Scottish National Gallery of Modern Art

Submitted by George Farquhar on Tue, 2011-04-19

The Scottish National Gallery of Modern Art in Edinburgh, holds the national collection of modern art. When opened in 1960, the collection was held in Inverleith House, at the Royal Botanic Gardens.

In 1980 it moved to its current home: a Neo Classical building in the west of Edinburgh, near the Water of Leith, built in 1825-1828 by William Burn for John Watson’s Hospital, a school now incorporated in George Watson’s College.

The Sculpture garden to the front of the building contains work by Henry Moore, Rachel Whiteread, Tony Cragg and Barbara Hepworth.

In 2002 the front lawn was converted into the giant “Landform” sculpture by Charles Jencks, in collaboration with Terry Farrell and Duncan Whatmore of Terry Farrell and Partners. The sculpture is said to be inspired by chaos theory or Seurat’s La Grand Jatte. In 2004 the gallery won the £100,000 Gulbenkian Prize for the Landform.

In 2005 with the help of the Art Fund, the gallery added a significant selection of 20 monoprint drawings by leading British artist Tracey Emin to their collection, called the Family Suite (1994) displaying the “archetypal themes in Emin’s art: sex, her family, her abortions, and Margate”. These works will be displayed from August 2008 at the gallery as part of a major solo show by Emin which has been called the Summer Blockbuster exhibition.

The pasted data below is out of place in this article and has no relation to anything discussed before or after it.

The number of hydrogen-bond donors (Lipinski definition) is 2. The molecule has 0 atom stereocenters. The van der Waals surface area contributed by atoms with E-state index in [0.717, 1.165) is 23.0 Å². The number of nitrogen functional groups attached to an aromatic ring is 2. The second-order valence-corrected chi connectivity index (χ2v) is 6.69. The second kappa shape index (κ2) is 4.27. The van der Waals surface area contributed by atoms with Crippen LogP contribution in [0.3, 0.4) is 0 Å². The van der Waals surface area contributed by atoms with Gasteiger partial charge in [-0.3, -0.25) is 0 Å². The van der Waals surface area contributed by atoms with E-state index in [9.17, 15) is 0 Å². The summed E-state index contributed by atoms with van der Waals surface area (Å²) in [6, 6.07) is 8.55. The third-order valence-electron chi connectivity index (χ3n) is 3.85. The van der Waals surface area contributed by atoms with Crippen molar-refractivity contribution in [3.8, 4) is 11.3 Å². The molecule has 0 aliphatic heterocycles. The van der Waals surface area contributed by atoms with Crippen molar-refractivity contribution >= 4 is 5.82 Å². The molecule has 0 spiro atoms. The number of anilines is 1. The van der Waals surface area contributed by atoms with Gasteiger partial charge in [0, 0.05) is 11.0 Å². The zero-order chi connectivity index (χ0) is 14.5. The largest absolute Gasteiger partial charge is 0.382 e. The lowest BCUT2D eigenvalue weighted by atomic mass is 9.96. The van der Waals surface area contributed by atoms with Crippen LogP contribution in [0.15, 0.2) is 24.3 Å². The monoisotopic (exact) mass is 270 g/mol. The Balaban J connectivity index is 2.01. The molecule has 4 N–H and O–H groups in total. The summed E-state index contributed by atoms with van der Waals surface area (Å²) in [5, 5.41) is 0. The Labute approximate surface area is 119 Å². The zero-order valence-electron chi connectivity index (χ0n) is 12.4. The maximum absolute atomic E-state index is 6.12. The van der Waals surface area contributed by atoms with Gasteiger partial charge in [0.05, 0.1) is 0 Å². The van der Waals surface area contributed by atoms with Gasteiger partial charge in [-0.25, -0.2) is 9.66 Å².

The collection includes work by Picasso, Braque, Mondrian, Ben Nicholson, Matisse, Andy Warhol, Roy Lichtenstein, The Scottish Colourists, Peter Howson, Levannah Harris, Francis Bacon, Lucian Freud, Boyle Family and Douglas Gordon. Due to space constraints, the work that is displayed is often rotated. The gallery also holds temporary exhibitions. Surrealist and Dada art, as well as work by Eduardo Paolozzi are kept at the adjacent Dean Gallery.

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